Amazon fly dedicated aircraft into Belfast to fill online orders

The retail giant says the route was established before the coronavirus crisis

‘We use a variety of modes of transport to distribute packages to customers through our European logistics network,’ an Amazon spokeswoman says. Photograph: Daniel Leal-Olivas/AFP via Getty Images

‘We use a variety of modes of transport to distribute packages to customers through our European logistics network,’ an Amazon spokeswoman says. Photograph: Daniel Leal-Olivas/AFP via Getty Images

 

Online retail giant Amazon has started operating its own dedicated cargo aircraft to Belfast International Airport to service increasing numbers of internet shoppers in the North.

According to the Freight Transport Association, the airport is not only a gateway for vital medical and pharmaceutical cargo but, with bricks and mortar retailers shut because of coronavirus, the airport is also busy handling more cargo traffic because of the demand from home-shopping channels.

According to Amazon, the route was established before the coronavirus crisis.

“We use a variety of modes of transport to distribute packages to customers through our European logistics network,” a spokeswoman said.

The freight industry group said one of the impacts of Covid-19 has been the increase in home shopping which, it said, illustrates the Belfast airport’s “critical” role as an air cargo hub. Seamus Leheny, its Northern Ireland policy manager, told The Irish Times that Belfast was a “vital freight centre”.

Belfast International and the North’s other two airports, City of Derry and Belfast City, are facing major operational challenges as revenue from commercial flights disappears with flights grounded due to the coronavirus crisis.

‘Belly capacity’

The airport handles up to 50,000 tonnes of air cargo a year and is currently providing a 24-hour operation that facilitates up to 16 aircraft arrivals each night. Because “belly capacity” for cargo has dipped sharply with the grounding of passenger flights, there are additional pressures on dedicated freight services.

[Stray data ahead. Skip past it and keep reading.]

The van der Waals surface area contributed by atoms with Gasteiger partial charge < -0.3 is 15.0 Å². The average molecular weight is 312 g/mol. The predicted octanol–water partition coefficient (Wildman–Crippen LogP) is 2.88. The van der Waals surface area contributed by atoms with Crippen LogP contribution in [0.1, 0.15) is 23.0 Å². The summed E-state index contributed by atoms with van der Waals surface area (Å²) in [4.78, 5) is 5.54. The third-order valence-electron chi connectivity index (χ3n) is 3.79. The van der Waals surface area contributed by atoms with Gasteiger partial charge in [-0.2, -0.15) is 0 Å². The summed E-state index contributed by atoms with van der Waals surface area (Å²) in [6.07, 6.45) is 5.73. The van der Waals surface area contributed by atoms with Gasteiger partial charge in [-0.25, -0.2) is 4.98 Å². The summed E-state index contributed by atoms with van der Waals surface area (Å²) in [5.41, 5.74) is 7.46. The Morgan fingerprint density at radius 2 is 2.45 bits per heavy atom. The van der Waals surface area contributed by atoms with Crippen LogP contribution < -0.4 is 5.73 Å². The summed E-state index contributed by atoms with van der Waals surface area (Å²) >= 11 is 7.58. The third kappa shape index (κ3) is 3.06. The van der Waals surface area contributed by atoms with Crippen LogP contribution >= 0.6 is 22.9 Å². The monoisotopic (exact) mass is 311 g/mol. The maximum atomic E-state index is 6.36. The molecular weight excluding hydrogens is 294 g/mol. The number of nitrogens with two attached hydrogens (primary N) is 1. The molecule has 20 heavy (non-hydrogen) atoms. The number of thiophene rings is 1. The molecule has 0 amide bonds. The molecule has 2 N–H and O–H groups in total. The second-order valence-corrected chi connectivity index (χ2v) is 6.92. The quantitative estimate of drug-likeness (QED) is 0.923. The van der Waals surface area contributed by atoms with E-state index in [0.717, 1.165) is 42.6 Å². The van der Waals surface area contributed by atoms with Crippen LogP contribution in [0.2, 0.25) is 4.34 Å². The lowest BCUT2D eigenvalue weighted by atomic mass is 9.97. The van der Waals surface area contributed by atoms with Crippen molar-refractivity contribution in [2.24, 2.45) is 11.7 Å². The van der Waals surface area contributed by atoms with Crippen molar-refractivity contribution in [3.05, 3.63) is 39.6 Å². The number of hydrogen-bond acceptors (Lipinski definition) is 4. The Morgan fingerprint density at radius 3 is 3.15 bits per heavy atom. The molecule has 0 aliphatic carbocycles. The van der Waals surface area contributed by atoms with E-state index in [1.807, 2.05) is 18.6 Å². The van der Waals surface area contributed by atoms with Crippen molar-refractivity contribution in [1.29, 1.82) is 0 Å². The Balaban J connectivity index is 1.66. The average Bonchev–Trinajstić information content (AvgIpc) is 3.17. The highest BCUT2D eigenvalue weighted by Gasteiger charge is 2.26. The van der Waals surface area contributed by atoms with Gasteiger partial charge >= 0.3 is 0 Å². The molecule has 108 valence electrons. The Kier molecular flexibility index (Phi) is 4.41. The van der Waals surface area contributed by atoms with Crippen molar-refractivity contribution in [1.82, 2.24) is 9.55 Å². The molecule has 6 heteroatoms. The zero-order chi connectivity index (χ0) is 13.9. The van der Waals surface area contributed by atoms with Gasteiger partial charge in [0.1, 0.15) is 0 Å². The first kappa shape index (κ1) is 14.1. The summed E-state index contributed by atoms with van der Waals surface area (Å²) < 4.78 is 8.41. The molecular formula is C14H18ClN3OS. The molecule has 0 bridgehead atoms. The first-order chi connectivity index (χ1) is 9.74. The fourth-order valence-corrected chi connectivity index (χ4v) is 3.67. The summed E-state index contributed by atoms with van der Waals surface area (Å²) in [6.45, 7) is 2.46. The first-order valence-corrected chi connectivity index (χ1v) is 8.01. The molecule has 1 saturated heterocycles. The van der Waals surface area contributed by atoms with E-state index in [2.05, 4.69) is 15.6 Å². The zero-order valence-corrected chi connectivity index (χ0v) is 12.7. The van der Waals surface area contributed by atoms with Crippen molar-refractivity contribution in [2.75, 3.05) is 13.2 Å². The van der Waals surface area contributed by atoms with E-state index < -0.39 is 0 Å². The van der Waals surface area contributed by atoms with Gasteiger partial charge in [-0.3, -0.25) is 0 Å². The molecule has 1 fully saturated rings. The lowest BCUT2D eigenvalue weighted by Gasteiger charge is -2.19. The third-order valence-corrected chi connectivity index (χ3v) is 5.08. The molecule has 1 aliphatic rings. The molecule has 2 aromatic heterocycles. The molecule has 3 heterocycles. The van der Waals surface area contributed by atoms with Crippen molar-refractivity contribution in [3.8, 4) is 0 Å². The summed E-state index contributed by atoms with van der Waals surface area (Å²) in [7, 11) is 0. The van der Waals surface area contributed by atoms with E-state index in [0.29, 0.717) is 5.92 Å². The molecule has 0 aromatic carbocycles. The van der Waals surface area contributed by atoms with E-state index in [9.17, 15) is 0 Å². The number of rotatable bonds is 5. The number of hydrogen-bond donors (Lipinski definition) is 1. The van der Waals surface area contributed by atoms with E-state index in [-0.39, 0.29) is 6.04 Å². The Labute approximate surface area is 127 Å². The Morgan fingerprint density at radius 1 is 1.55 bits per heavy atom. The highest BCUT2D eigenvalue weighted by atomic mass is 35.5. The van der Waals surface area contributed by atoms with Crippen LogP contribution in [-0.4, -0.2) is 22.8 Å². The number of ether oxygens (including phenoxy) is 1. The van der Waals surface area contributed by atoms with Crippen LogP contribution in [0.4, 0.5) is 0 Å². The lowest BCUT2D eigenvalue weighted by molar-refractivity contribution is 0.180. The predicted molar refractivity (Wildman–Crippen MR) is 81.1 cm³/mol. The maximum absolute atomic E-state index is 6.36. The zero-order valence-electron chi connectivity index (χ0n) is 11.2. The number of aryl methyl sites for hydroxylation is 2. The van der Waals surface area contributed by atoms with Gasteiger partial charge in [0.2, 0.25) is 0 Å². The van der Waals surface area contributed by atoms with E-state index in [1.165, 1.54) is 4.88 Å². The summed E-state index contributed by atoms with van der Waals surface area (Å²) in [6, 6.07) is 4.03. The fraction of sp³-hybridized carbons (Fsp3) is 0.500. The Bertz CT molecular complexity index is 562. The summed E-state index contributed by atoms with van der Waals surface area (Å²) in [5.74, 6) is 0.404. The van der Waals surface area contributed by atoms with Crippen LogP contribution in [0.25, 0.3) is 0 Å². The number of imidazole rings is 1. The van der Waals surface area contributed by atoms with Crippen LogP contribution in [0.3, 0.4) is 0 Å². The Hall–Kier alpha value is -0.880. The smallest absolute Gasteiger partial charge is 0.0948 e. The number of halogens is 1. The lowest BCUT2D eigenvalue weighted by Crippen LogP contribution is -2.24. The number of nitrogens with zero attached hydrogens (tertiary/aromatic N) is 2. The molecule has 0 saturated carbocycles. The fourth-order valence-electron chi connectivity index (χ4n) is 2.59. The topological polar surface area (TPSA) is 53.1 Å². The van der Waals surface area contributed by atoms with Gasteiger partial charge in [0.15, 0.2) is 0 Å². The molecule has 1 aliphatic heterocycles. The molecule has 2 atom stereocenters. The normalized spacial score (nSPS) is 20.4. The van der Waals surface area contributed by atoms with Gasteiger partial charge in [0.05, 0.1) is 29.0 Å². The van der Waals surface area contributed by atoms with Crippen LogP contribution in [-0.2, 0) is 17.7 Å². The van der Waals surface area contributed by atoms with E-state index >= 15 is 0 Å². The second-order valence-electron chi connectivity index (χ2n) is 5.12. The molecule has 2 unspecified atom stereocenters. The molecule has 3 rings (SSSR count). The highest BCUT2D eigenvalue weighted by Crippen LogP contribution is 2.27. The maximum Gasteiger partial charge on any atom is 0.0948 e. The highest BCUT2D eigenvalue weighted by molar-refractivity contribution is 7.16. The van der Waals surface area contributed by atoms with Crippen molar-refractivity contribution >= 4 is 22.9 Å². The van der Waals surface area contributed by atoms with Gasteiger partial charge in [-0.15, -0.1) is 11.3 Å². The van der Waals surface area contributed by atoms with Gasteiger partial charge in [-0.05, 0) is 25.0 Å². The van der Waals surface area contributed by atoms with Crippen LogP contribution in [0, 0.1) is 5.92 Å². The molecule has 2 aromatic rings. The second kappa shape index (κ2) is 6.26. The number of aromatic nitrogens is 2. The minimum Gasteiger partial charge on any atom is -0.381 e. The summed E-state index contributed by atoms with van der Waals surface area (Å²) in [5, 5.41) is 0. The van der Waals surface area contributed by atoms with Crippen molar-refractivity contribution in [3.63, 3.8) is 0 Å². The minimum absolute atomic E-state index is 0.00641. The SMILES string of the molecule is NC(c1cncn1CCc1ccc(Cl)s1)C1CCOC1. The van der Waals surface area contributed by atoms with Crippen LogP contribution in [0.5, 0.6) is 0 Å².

Mr Leheny said it was important that the airport “continue unhindered” given its service and contribution to the North’s economy.

Karen Dee, chief executive of the UK Airport Operators Association, warned that some airports could “shut down in weeks” unless the UK government stepped in to support them.

“Without passengers, an airport cannot run sustainably,” she said, “ yet it is vital for lifeline services, freight and other critical services.”

Two passenger flights

There are only two passenger flights still in operation between Northern Ireland and Britain.

A spokeswoman for Belfast International said the airport “remains open and appropriately staffed 24/7 throughout the present Covid-19 crisis”.

“Belfast International Airport continues to play its permanent and pivotal role as Northern Ireland’s essential airbridge provider, in anticipation of the earliest possible return to normal overall service.”

The North’s Executive has urged the UK secretary of state for transport, Grant Shapps, to urgently “put in place support” for Northern Ireland’s airports and ports.